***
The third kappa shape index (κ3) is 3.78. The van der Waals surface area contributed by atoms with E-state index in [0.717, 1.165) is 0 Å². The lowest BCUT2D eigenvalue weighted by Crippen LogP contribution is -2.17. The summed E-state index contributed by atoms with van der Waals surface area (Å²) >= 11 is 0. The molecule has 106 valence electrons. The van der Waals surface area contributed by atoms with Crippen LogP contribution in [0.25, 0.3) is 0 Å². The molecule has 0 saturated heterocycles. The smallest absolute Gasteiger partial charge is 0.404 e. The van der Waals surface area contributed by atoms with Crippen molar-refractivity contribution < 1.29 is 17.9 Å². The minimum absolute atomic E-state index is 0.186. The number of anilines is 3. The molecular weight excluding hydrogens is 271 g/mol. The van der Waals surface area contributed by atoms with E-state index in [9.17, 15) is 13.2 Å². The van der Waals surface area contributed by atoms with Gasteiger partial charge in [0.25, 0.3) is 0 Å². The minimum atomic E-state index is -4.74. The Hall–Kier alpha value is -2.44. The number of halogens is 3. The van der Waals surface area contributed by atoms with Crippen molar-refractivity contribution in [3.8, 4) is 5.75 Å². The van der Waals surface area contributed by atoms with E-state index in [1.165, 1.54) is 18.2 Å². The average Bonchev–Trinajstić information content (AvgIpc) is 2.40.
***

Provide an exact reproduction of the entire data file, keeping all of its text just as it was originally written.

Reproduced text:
The third kappa shape index (κ3) is 3.78. The van der Waals surface area contributed by atoms with E-state index in [0.717, 1.165) is 0 Å². The lowest BCUT2D eigenvalue weighted by Crippen LogP contribution is -2.17. The summed E-state index contributed by atoms with van der Waals surface area (Å²) >= 11 is 0. The molecule has 106 valence electrons. The van der Waals surface area contributed by atoms with Crippen LogP contribution in [0.25, 0.3) is 0 Å². The molecule has 0 saturated heterocycles. The smallest absolute Gasteiger partial charge is 0.404 e. The van der Waals surface area contributed by atoms with Crippen molar-refractivity contribution < 1.29 is 17.9 Å². The minimum absolute atomic E-state index is 0.186. The number of anilines is 3. The molecular weight excluding hydrogens is 271 g/mol. The van der Waals surface area contributed by atoms with E-state index in [9.17, 15) is 13.2 Å². The van der Waals surface area contributed by atoms with Gasteiger partial charge in [0.25, 0.3) is 0 Å². The minimum atomic E-state index is -4.74. The Hall–Kier alpha value is -2.44. The number of halogens is 3. The van der Waals surface area contributed by atoms with Crippen molar-refractivity contribution in [3.8, 4) is 5.75 Å². The van der Waals surface area contributed by atoms with E-state index in [1.165, 1.54) is 18.2 Å². The average Bonchev–Trinajstić information content (AvgIpc) is 2.40.